In 2021 the Pegasus Project, an international coalition of investigative
journalists and reporters unveiled, a massive surveillance scandal
detailing the targeting of journalists, human rights defenders, and
political oppositions in many countries, through the use of Pegasus, a
mobile spyware sold by the company NSO Group. These abuses not only have ignited a global debate on the dangers of the unchecked use of spyware, but prompted the European Parliament to launch a committee of inquiry, companies like WhatsApp and Apple to take legal actions against NSO, and investigators to continue discovering a growing number of abuses. Since the launch of Pegasus Project, numerous more cases have been discovered, including the targeting of political oppositions, European government officials, members of the European Parliament and even heads of state.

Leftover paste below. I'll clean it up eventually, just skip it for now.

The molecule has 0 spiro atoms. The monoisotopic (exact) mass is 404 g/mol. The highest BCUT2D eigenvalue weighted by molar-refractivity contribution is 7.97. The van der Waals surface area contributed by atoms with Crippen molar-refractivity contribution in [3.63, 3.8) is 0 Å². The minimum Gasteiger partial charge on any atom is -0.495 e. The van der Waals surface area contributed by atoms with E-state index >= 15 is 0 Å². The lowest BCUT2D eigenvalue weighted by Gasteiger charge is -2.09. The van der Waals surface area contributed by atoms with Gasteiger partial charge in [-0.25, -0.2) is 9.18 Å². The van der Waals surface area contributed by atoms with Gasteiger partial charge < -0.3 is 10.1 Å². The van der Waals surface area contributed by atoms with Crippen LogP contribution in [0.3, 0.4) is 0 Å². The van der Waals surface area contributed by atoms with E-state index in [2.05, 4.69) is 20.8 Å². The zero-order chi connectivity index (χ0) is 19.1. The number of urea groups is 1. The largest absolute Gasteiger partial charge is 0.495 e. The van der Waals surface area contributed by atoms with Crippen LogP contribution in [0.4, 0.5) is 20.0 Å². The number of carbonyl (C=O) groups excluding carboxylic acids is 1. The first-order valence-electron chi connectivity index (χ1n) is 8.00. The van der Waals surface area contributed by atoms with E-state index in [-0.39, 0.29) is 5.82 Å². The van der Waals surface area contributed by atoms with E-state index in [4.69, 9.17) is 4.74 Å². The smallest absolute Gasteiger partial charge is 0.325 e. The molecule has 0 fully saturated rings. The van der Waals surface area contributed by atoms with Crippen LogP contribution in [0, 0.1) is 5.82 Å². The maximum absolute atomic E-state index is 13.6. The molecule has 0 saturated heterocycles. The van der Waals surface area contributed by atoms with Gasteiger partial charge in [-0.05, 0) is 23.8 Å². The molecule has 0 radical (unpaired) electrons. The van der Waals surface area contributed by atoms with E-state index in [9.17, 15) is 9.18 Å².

While the digital rights and human rights communities have been
documenting cases of targeting of journalists and activists for over a
decade, the recent discoveries propelled the issue at the top of the
political agenda. The unprecedented scale of this scandal highlights how
a single spyware product like Pegasus can pose such a grave threat to
human rights, democratic freedoms, a free press, and even national
sovereignty all at once. What's even more alarming is that Pegasus is
only one of many products marketed by a lucrative, secretive, yet
severely under-regulated industry.
So, what do we know about this industry now? What threats does it pose?
And what can be done now?